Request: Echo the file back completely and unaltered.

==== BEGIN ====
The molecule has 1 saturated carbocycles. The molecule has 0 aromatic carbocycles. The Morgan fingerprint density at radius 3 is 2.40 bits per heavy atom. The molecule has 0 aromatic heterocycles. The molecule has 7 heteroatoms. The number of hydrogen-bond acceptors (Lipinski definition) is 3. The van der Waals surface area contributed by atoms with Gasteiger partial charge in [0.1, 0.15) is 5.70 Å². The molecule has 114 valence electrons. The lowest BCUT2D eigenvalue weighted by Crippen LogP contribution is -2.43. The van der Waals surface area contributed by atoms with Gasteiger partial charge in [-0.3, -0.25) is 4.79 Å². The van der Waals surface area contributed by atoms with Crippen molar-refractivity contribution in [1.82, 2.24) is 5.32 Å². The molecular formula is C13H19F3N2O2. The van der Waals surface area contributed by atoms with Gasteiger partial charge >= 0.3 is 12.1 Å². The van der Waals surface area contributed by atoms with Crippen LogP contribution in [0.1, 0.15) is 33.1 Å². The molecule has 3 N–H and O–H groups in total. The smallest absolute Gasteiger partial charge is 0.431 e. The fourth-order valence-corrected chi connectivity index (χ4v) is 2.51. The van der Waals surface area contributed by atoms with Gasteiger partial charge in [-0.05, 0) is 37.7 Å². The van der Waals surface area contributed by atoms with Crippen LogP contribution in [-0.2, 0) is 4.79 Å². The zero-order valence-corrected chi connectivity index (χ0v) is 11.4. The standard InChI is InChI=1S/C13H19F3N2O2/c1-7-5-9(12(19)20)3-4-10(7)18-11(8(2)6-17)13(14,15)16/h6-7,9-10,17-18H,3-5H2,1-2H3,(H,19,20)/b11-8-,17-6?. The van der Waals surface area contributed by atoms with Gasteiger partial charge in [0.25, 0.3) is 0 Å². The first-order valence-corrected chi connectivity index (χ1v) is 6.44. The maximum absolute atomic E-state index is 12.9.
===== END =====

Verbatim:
The molecule has 1 saturated carbocycles. The molecule has 0 aromatic carbocycles. The Morgan fingerprint density at radius 3 is 2.40 bits per heavy atom. The molecule has 0 aromatic heterocycles. The molecule has 7 heteroatoms. The number of hydrogen-bond acceptors (Lipinski definition) is 3. The van der Waals surface area contributed by atoms with Gasteiger partial charge in [0.1, 0.15) is 5.70 Å². The molecule has 114 valence electrons. The lowest BCUT2D eigenvalue weighted by Crippen LogP contribution is -2.43. The van der Waals surface area contributed by atoms with Gasteiger partial charge in [-0.3, -0.25) is 4.79 Å². The van der Waals surface area contributed by atoms with Crippen molar-refractivity contribution in [1.82, 2.24) is 5.32 Å². The molecular formula is C13H19F3N2O2. The van der Waals surface area contributed by atoms with Gasteiger partial charge >= 0.3 is 12.1 Å². The van der Waals surface area contributed by atoms with Crippen LogP contribution in [0.1, 0.15) is 33.1 Å². The molecule has 3 N–H and O–H groups in total. The smallest absolute Gasteiger partial charge is 0.431 e. The fourth-order valence-corrected chi connectivity index (χ4v) is 2.51. The van der Waals surface area contributed by atoms with Gasteiger partial charge in [-0.05, 0) is 37.7 Å². The van der Waals surface area contributed by atoms with Crippen LogP contribution in [-0.2, 0) is 4.79 Å². The zero-order valence-corrected chi connectivity index (χ0v) is 11.4. The standard InChI is InChI=1S/C13H19F3N2O2/c1-7-5-9(12(19)20)3-4-10(7)18-11(8(2)6-17)13(14,15)16/h6-7,9-10,17-18H,3-5H2,1-2H3,(H,19,20)/b11-8-,17-6?. The van der Waals surface area contributed by atoms with Gasteiger partial charge in [0.25, 0.3) is 0 Å². The first-order valence-corrected chi connectivity index (χ1v) is 6.44. The maximum absolute atomic E-state index is 12.9.